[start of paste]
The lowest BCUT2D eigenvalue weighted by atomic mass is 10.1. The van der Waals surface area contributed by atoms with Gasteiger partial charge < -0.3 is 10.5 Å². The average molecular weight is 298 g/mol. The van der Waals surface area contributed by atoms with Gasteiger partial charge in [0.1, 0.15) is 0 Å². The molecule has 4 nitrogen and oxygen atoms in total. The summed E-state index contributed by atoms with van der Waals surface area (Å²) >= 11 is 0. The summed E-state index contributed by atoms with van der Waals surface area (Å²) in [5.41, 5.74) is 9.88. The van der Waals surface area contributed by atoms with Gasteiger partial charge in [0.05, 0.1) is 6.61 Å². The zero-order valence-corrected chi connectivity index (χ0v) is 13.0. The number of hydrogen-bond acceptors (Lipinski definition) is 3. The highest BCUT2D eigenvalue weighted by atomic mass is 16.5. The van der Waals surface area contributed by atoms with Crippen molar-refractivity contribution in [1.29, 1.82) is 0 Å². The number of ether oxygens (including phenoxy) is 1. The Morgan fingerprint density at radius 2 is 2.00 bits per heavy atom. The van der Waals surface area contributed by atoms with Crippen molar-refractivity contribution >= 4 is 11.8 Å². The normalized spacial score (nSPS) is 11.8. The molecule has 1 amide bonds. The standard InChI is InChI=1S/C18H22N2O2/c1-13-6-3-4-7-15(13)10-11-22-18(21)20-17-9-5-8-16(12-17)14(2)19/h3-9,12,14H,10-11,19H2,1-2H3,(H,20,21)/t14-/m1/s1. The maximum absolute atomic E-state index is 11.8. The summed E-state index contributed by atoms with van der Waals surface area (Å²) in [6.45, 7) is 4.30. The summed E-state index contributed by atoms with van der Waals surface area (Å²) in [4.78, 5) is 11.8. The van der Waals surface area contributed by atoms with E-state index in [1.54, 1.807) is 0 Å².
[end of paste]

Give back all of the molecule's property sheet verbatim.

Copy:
The lowest BCUT2D eigenvalue weighted by atomic mass is 10.1. The van der Waals surface area contributed by atoms with Gasteiger partial charge < -0.3 is 10.5 Å². The average molecular weight is 298 g/mol. The van der Waals surface area contributed by atoms with Gasteiger partial charge in [0.1, 0.15) is 0 Å². The molecule has 4 nitrogen and oxygen atoms in total. The summed E-state index contributed by atoms with van der Waals surface area (Å²) >= 11 is 0. The summed E-state index contributed by atoms with van der Waals surface area (Å²) in [5.41, 5.74) is 9.88. The van der Waals surface area contributed by atoms with Gasteiger partial charge in [0.05, 0.1) is 6.61 Å². The zero-order valence-corrected chi connectivity index (χ0v) is 13.0. The number of hydrogen-bond acceptors (Lipinski definition) is 3. The highest BCUT2D eigenvalue weighted by atomic mass is 16.5. The van der Waals surface area contributed by atoms with Crippen molar-refractivity contribution in [1.29, 1.82) is 0 Å². The number of ether oxygens (including phenoxy) is 1. The Morgan fingerprint density at radius 2 is 2.00 bits per heavy atom. The van der Waals surface area contributed by atoms with Crippen molar-refractivity contribution >= 4 is 11.8 Å². The normalized spacial score (nSPS) is 11.8. The molecule has 1 amide bonds. The standard InChI is InChI=1S/C18H22N2O2/c1-13-6-3-4-7-15(13)10-11-22-18(21)20-17-9-5-8-16(12-17)14(2)19/h3-9,12,14H,10-11,19H2,1-2H3,(H,20,21)/t14-/m1/s1. The maximum absolute atomic E-state index is 11.8. The summed E-state index contributed by atoms with van der Waals surface area (Å²) in [6.45, 7) is 4.30. The summed E-state index contributed by atoms with van der Waals surface area (Å²) in [4.78, 5) is 11.8. The van der Waals surface area contributed by atoms with E-state index in [1.54, 1.807) is 0 Å².